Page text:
The good news is that more people are dying. And the funeral business needs some good news.

From 1986 to 2006, funeral home profit margins declined by almost 50 percent, according to the Federated Funeral Directors of America. Reasons for this include a significant increase in lower-margin cremation services, changing demographics, and the changing mores of the baby boom generation. Yet these last two factors also hold the promise of rejuvenated business that could start beginning next year.

The demographic influences are clear: People are living longer than ever before. The death rate is now 43 percent lower than it was in 1960, with the average American living to 78 years old. In Minnesota, age-adjusted deaths have fallen 11 percent just since 2000, from 754 deaths per thousand to 671 deaths per thousand. That’s a lot of clients funeral directors are not getting—yet.

0113-Funeral_pic1-(1).jpg Sue Kruskopf and Nancy Bush

No funeral director wants to appear morbidly joyful about the flood of deaths in the near future, but they all understand that there’s a windfall coming soon. Boomers represent almost 30 percent of the population, about 78 million Americans. And when boomers begin their heavenly ascent, they’re going to be doing it in numbers rarely seen before in this country.

But they’re not going to ascend the way their parents did, and that means that competition has finally arrived in an industry that has never before had to deal with it. While this has complicated the lives of many funeral directors and slashed their bottom lines, it has brought opportunities for a new generation of funeral entrepreneurs.

A Livelier Way to Go

Larry Willwerscheid is a fourth-generation funeral director. With his cousin Steve, he owns two funeral homes in St. Paul, and one in West St. Paul. John Adam Willwerscheid, their great-grandfather, started the business in 1886 to serve St. Paul’s German population. “Thirty years ago,” he says, “funerals used to be all the same. Everyone had a limousine, they had one visitation the night before and one at the funeral home the day before,” he says. “Today, people do what they want, rather than the standard thing.” And that significantly affects the bottom line.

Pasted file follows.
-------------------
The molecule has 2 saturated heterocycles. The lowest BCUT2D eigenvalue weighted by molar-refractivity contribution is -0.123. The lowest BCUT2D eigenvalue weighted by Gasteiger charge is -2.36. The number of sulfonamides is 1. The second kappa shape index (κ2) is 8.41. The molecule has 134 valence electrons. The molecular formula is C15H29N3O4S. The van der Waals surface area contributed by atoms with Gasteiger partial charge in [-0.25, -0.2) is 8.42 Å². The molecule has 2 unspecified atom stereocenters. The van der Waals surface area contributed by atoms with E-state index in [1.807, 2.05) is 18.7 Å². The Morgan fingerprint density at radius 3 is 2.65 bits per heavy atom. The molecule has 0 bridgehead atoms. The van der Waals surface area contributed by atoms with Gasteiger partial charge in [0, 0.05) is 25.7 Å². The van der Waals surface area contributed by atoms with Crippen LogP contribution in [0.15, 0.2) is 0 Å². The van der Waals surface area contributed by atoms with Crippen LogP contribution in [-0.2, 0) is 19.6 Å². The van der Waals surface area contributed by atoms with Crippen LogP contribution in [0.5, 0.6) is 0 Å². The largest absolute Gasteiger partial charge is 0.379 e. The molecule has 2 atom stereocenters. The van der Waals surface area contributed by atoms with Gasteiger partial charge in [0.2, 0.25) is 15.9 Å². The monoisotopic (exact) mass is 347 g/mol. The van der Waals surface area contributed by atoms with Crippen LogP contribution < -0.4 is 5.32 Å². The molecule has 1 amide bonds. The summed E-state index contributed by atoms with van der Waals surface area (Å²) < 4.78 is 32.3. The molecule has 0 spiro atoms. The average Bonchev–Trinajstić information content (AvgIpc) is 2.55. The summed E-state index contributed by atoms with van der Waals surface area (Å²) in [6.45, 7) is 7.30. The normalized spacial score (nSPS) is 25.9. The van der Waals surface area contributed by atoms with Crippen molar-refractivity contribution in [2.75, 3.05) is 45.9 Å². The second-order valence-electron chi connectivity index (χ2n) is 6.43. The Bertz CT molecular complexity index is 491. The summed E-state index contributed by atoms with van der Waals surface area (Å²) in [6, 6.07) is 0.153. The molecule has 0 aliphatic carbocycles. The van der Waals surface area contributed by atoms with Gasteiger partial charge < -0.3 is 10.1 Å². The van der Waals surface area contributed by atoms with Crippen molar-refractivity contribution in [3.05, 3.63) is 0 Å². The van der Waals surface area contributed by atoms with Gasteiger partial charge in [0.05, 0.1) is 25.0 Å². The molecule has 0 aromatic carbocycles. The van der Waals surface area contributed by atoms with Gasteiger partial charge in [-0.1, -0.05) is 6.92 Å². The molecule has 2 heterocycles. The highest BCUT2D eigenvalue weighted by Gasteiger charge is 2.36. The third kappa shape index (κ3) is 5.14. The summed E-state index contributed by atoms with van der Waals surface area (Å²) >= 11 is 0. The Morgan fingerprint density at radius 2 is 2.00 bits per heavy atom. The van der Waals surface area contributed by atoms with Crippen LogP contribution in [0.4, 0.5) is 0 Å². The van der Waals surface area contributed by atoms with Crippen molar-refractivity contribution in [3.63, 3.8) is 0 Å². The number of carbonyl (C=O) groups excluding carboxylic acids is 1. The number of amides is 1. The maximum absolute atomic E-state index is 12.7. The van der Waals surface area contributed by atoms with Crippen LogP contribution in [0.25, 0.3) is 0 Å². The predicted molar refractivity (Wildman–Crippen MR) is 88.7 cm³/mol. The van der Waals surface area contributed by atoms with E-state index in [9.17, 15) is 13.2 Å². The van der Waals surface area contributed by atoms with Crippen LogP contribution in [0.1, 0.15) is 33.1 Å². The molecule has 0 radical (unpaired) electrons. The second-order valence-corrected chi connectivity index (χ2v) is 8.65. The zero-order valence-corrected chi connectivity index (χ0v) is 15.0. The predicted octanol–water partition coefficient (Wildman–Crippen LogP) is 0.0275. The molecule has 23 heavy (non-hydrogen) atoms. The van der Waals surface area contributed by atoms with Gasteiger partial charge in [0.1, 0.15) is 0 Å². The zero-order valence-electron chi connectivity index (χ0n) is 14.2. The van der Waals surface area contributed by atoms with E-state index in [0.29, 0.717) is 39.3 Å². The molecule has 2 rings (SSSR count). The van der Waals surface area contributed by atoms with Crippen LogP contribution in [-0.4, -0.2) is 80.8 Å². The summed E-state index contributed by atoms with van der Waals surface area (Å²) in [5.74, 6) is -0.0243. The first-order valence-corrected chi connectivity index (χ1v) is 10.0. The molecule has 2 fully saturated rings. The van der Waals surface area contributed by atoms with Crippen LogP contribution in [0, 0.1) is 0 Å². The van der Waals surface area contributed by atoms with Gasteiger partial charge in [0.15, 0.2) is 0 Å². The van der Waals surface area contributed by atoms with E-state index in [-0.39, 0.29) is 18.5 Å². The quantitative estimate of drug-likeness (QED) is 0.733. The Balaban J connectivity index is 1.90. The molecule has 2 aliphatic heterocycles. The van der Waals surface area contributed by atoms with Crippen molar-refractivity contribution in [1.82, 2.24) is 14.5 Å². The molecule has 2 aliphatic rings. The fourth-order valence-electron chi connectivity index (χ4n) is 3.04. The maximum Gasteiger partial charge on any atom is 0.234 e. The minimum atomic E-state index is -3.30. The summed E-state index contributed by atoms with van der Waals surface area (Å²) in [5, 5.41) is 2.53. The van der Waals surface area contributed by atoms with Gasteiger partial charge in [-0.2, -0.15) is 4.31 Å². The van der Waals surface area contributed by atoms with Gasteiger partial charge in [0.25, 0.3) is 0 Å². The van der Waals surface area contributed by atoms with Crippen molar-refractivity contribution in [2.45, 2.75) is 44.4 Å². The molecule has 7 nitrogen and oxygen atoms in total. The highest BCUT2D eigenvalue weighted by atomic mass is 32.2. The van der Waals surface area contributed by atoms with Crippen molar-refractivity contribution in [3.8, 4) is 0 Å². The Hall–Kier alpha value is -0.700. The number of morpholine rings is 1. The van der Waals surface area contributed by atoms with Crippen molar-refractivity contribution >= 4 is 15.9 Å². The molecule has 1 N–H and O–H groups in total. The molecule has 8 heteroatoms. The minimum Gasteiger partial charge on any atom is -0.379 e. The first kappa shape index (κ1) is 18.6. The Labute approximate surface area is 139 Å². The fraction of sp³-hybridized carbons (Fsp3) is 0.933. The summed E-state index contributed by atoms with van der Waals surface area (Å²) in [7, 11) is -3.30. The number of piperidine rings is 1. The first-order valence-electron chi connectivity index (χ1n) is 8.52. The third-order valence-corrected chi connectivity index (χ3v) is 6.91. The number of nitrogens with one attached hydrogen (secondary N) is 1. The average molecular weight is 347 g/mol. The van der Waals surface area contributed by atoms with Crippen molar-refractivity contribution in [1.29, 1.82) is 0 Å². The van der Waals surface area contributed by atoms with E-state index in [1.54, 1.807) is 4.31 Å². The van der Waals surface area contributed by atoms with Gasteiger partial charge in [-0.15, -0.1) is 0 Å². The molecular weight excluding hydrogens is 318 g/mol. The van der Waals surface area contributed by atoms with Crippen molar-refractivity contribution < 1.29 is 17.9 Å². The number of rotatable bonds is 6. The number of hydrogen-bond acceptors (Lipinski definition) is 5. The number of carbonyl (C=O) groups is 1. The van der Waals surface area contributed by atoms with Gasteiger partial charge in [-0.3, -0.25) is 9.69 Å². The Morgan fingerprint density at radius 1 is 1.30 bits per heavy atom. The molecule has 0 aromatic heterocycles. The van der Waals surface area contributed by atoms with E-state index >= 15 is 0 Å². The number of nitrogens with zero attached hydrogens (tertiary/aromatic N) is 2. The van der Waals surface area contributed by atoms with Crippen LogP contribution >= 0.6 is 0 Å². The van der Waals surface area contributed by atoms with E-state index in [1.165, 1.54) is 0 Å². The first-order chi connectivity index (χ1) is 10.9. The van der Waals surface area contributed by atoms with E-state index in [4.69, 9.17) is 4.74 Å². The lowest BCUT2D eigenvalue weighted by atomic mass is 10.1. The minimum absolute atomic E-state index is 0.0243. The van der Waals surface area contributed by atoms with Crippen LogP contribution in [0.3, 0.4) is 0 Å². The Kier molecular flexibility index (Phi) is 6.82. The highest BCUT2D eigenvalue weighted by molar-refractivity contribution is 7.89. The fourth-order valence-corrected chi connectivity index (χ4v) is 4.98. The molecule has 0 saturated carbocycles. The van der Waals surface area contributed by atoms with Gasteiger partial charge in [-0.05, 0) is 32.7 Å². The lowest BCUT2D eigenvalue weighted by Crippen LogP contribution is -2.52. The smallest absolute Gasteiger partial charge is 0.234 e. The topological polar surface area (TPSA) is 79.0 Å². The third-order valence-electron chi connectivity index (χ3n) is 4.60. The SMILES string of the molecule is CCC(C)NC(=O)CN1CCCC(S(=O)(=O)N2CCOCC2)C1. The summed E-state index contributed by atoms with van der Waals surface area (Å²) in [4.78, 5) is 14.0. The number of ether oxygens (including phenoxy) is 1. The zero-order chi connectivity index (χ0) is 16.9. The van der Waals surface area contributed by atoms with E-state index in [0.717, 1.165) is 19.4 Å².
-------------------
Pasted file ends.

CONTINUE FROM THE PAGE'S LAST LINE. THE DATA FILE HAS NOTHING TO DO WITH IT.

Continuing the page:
Death Your Way

Personalization has taken some exotic turns in the memorialization business. A few decades ago, you died, you had a gravestone or a crypt, and that was it. Today, that gravestone can show photos and videos of the deceased, and even have a recording of the deceased’s voice you can listen to. You can have your cremated remains mixed with gunpowder and turned into fireworks for a very flashy last show. There are companies that will arrange a burial at sea, and there’s at least one that will launch your remains in a rocket, either to orbit the Earth (for $5,300) or land on the moon ($12,500). For $17,000, a suburban Chicago company called LifeGem will compress your remains into a .75-carat diamond or other jewel. Another company mixes the deceased’s remains with concrete and plans to use that as building material for Atlantis, a small city it wants to construct under the Pacific Ocean.

—S. K.

“When my dad was in the business, every funeral was a traditional one. Back then a full-service funeral would have cost between $2,000 and $3,000 [in 1980s dollars]. But those funerals were expensive and I don’t think people today see the value in a $10,000 funeral [in today’s dollars],” Willwerscheid says. One key difference between then and now is that there were few available alternatives to a full funeral. Today, cremation has increasingly become an acceptable, and increasingly popular, lower-cost option.

“People who are looking at cremation are looking for something simpler than a traditional burial,” says Kevin Waterston, who, with his brother, owns and operates the Cremation Society of Minnesota. Not least, though, people are looking for something cheaper than a traditional burial, which in Minnesota averages about $6,500 a shot. The Waterstons charge $1,395 for the average cremation, a process that eliminates the need for a burial plot, a vault, a casket, a limousine and the other paraphernalia of the traditional funeral.